Starting today, you can update your personal dev phone(s) to run Windows Phone 8.1 using the Windows Phone Preview for Developers program . Along with the tooling delivered in Visual Studio 2013 Update 2 RC, developers can now get everything they need to start building and testing Windows Phone apps and universal Windows apps. Even better, Windows Phone Store is also starting to accept app submissions and to enable app linking today – enabling you to bring the universal Windows app experience to your beta users and consumers.
To update your Windows Phone 8 device to 8.1, you will need to download the app and opt into the program (the process is outlined on the Windows Phone Dev Center); if your phone is already opted in, then all you should need to do is head over to your phone’s settings and check for an update.
Windows Phone Preview for Developers program
The Windows Phone Preview program, introduced last October, gives our developer community access to prerelease builds of Windows Phone updates before the operating system updates are made generally available to consumers. We make these updates available to you to enable on-device testing, and to enable you to build and test platform capabilities not present in the emulator.
For the majority of developers, we know that it is critical for you to see your app running on a physical phone prior to submitting to the Store. For me, I try to use my app on a device for 3-4 days before submitting updates to the Store. My emulator-based testing typically is focused on functional testing (does the code work as designed), while my on-phone testing tells me more about the app’s real-world usability (e.g., touch target sizing, load times).
Beyond testing, there are a number of app scenarios that just can’t be done using the emulator alone. Most of these scenarios involve device sensors like Bluetooth, NFC, and the camera. But these also involve scenarios including app-to-app communication (when integrating with third-party apps that you need to install from the Store) or using phone capabilities like voice.
Participation requirements for the Windows Phone Preview program are the same as last fall. In order to opt your phone into the program, you must meet one of the following three criteria: (a) you’re a registered developer on the Windows Phone Dev Center, or (b) you’re a registered developer with Windows App Studio, or (c) your phone is developer unlocked (which anyone can do using the developer phone registration tool, which is included as part of the Windows Phone tooling). As mentioned above, check out the Windows Phone Preview Program for Developers page for full details. If you have any further questions or encounter an issue while updating your phone, we have a team of update experts monitoring the program’s support forums – ask a question in the support forum, and someone should be able to help you out.
New reference app: MSDN Voice Search
Speaking of voice (see what I did there?), the Bing Conversational Understanding team released a new reference app today – the MSDN Voice Search app– that demonstrates how to integrate your app into the new contextual voice capabilities available in Windows Phone 8.1.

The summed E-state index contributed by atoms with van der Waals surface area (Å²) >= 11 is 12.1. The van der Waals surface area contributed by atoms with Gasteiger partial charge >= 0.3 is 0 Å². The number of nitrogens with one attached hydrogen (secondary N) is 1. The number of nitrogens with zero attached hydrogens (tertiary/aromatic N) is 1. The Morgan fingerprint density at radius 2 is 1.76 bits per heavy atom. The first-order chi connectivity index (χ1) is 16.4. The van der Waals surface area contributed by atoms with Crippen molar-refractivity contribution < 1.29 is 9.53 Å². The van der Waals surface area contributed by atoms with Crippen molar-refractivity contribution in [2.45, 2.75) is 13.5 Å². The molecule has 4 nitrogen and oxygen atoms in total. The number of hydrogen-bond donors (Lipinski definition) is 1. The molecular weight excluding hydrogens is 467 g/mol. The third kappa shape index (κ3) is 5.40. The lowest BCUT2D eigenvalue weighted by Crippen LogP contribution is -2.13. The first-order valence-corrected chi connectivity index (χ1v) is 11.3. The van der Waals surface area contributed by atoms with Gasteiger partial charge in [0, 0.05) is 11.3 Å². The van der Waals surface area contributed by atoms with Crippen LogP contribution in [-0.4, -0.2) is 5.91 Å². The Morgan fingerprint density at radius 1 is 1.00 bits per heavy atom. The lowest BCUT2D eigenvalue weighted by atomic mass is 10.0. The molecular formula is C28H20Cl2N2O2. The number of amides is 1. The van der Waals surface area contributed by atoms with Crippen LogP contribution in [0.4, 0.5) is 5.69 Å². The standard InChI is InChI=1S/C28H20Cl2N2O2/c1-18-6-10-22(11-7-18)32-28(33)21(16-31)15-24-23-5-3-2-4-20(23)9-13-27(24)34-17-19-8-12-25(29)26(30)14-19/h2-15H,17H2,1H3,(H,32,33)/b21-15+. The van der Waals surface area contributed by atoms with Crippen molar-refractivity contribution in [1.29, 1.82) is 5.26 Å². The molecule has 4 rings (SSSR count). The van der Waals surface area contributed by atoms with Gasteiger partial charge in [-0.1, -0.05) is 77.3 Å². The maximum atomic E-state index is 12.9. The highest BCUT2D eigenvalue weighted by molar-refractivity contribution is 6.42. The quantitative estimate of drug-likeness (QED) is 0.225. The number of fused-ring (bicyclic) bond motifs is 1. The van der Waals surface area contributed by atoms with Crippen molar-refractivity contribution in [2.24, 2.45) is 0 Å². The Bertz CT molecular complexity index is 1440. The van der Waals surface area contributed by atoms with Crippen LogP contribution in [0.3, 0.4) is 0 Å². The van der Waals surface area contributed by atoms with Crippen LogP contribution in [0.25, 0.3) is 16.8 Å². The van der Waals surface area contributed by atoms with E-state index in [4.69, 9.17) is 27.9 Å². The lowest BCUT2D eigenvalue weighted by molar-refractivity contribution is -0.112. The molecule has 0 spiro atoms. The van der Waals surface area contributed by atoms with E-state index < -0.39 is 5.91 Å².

The app itself is very simple and straight-forward, surfacing the vast MSDN documentation library to you from the Cortana experience. Once you have the app installed, ask ‘MSDN, what are universal Windows apps?’ while in Cortana and she’ll launch the MSDN Voice Search app and help you find an answer.
For more information, check out the Bing Dev blog post on integrating Store Apps with Cortana (and don’t forget to grab the app’s source code to see how they made the magic happen). For more detailed WPDev ‘how to’, also check out the Speech Dev Center and the recorded session from Build.
Start your app engines!
With today’s release, you now have everything you need to get started building for Windows Phone 8.1: the tools are live, you can update your phone, and we have a ton of great Build session content availableto help you get started. If you haven’t already, I highly recommend you head over to the Download Center and install the new Visual Studio update tooling.
To help you cross the last mile getting your apps published to Windows Phone 8.1, the Store is now open to link and publish your apps, and Windows is sponsoring over 60 //publish/ events hosted around the globe next month. The //publish/ events will be a great opportunity to be part of the global WPDev community, as well as get some last minute advice on your phone and universal Windows app(s). If you haven’t already registered for a local //publish/ event, check out the //publish/ website and find the one closest to you.
We’re excited to see what you’re going to build with all the new goodness that’s in the Windows Phone 8.1 release; feel free to chime in below or using the #wpdev hashtag on Twitter to share your thoughts with the community.
Update: 9am Pacific: I added a link to the WP Preview Program for devs support forum; 11am: Added links to the Bing blog entry and source code for the MSDN Voice app